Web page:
Dairy prices have cumulatively eased only 3% after falling in four of the past five auctions, says BNZ senior economist Doug Steel.
BNZ economist Doug Steel says there are plenty of factors to watch but nothing to alter its 2017-18 milk price forecast of $6.75/kgMS.
“This view includes a mild drift lower in dairy product prices from current levels as global milk supply increases. Low grain prices are part of this view,” he told Dairy News.
“On the other side, offering some support are a stronger Euro (making European product less competitive) and stronger Chinese Yuan (lifting Chinese purchasing power).
“At present, risks to a $6.75/kgMS milk price forecast seem reasonably balanced, if marginally to the upside.”
Last week’s 0.3% rise in the GDT was again a touch weaker than futures markets implied, says Steel.
“Milkfat price strength continues. Butter prices rose 3.8%, with near term pricing over US$6000/tonne. Anhydrous milk fat prices rose 3.6%.
“High milkfat pricing is occurring despite more milk being channelled toward fat products, indicating strengthening underlying demand.”
In contrast, milk powders eased, with skim milk powder down 1.2% at a low US$1944/t and whole milk powder fell 1.6% but is still at a healthy level of US$3100/t.
“There is no sign that the market is overly concerned about a wet winter denting NZ production in spring, with powder prices drifting lower.
“The NZ production outlook remains a focus; we look for NZ production to be up about 3.5% for the season as a whole.
“Or if there is concern about NZ (and AU) production it is being offset by other factors: perhaps there is some angst creeping in about future demand as geopolitical risks rise in North Asia.”
Rabobank dairy analyst Emma Higgins says last week’s result was “fairly benign”.
“Futures markets were suggesting whole milk prices (WMP) were likely to increase at least 3%. But the WMP index was down 1.6% with an average price of US$3100/t and would be somewhat disappointing for farmers.
“Outside of WMP, healthy demand (and global supply shortages) for butter and dairy fat continues to be an important driver and saw prices rise sharply again,” she says.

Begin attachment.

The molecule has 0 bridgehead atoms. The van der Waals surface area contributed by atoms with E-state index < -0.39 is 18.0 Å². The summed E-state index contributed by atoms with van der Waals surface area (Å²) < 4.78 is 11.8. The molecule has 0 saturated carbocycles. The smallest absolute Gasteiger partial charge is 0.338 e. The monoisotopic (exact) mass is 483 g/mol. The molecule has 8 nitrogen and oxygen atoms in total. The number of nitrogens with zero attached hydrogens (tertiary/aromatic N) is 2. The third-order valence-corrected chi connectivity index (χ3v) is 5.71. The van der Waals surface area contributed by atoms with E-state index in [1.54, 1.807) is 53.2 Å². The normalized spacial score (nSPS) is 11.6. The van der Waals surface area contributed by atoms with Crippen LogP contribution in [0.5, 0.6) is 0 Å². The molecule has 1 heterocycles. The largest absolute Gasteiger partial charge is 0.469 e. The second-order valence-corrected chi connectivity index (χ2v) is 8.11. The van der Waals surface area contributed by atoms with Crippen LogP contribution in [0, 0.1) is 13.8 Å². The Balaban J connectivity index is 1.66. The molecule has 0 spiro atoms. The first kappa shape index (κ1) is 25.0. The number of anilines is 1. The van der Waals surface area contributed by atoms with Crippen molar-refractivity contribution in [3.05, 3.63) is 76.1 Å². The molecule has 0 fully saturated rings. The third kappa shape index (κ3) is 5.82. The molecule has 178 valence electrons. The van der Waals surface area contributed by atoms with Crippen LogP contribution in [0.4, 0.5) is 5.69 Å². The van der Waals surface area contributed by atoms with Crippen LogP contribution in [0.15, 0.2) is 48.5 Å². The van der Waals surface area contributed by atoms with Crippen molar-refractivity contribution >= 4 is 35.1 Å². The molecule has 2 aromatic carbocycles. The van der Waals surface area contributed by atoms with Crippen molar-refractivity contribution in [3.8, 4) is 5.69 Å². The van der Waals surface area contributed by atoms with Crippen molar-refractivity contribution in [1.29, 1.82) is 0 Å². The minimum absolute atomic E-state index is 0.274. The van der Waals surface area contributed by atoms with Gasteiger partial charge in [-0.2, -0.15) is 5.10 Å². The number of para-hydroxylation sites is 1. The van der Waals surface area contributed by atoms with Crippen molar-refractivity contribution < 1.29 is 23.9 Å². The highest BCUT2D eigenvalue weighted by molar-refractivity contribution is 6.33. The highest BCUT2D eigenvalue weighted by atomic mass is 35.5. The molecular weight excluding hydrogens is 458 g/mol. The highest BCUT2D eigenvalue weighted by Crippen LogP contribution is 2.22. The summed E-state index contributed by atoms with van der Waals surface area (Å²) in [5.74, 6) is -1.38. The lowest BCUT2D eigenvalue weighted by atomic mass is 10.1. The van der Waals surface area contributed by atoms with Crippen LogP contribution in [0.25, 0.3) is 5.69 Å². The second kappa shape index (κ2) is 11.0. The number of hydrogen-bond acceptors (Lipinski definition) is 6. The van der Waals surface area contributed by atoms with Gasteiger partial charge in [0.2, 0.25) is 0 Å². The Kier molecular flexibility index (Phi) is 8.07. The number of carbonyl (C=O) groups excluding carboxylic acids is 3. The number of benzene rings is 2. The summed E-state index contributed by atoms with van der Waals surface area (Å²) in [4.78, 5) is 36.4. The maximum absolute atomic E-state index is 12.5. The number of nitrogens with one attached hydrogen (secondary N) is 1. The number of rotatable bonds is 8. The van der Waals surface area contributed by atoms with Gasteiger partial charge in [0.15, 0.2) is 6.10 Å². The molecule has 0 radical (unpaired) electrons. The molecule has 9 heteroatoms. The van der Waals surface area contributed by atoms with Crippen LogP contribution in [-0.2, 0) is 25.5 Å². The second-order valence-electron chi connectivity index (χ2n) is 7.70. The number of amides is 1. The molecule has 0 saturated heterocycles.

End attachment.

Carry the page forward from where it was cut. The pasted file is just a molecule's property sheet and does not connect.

“Milk production data... continues to confirm a period of growth ahead. For example, Irish milk production in the first half of 2017 was up 6.6% and Fonterra reported its NZ milk collection was up 10.4% in the first two months of the season (albeit, these are low volume months). Meanwhile, US milk production for the 12 months to June increased by almost 2% versus the same period in the previous year.
“Fortunately, Chinese import purchasing has been active, helping keep markets in balance. The latest data shows NZ total exports to China reached 84,272 tonnes for July (+ 86%), and WMP exports to China were also up, reaching 32,884 tonnes (+114%).”
ASB rural economist Nathan Penny says the rain is starting to hurt production.
“Reportedly, production is down versus last season in some key regions. While it is still early spring, if the rain continues and production remains weak, prices will rise.
“Meanwhile, global demand for milk fats continues to surge. In Europe, butter shortages have led to a price spike in European prices to US$7750/t, well above current NZ prices. At these levels Europeans buyers are likely to turn increasingly to NZ for butter supply.
“These developments are a recipe for higher prices. Time is running out for NZ weather to improve. If it doesn’t soon, we see potential for this season’s milk price to quickly move to $7/kgMS or above.”